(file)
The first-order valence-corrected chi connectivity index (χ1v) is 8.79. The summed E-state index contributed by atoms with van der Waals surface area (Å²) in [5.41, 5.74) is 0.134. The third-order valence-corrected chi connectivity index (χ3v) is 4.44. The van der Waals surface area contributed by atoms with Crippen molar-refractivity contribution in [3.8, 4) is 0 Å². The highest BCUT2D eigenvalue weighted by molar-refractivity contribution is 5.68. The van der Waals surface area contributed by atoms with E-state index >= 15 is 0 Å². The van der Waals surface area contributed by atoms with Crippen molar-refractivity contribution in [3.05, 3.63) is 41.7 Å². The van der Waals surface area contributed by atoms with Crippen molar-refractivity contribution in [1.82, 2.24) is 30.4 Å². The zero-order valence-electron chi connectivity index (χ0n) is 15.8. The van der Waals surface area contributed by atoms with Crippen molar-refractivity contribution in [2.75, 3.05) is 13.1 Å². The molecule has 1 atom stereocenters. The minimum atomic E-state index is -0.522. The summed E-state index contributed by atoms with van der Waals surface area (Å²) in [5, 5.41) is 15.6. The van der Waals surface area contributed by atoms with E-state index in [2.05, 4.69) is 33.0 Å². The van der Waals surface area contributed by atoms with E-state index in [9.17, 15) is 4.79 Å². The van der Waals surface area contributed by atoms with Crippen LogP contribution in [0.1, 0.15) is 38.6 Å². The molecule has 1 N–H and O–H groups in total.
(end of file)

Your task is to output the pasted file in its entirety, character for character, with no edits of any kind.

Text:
The first-order valence-corrected chi connectivity index (χ1v) is 8.79. The summed E-state index contributed by atoms with van der Waals surface area (Å²) in [5.41, 5.74) is 0.134. The third-order valence-corrected chi connectivity index (χ3v) is 4.44. The van der Waals surface area contributed by atoms with Crippen molar-refractivity contribution in [3.8, 4) is 0 Å². The highest BCUT2D eigenvalue weighted by molar-refractivity contribution is 5.68. The van der Waals surface area contributed by atoms with E-state index >= 15 is 0 Å². The van der Waals surface area contributed by atoms with Crippen molar-refractivity contribution in [3.05, 3.63) is 41.7 Å². The van der Waals surface area contributed by atoms with Crippen molar-refractivity contribution in [1.82, 2.24) is 30.4 Å². The zero-order valence-electron chi connectivity index (χ0n) is 15.8. The van der Waals surface area contributed by atoms with Crippen molar-refractivity contribution in [2.75, 3.05) is 13.1 Å². The molecule has 1 atom stereocenters. The minimum atomic E-state index is -0.522. The summed E-state index contributed by atoms with van der Waals surface area (Å²) in [5, 5.41) is 15.6. The van der Waals surface area contributed by atoms with E-state index in [2.05, 4.69) is 33.0 Å². The van der Waals surface area contributed by atoms with E-state index in [9.17, 15) is 4.79 Å². The van der Waals surface area contributed by atoms with Crippen LogP contribution in [0.1, 0.15) is 38.6 Å². The molecule has 1 N–H and O–H groups in total.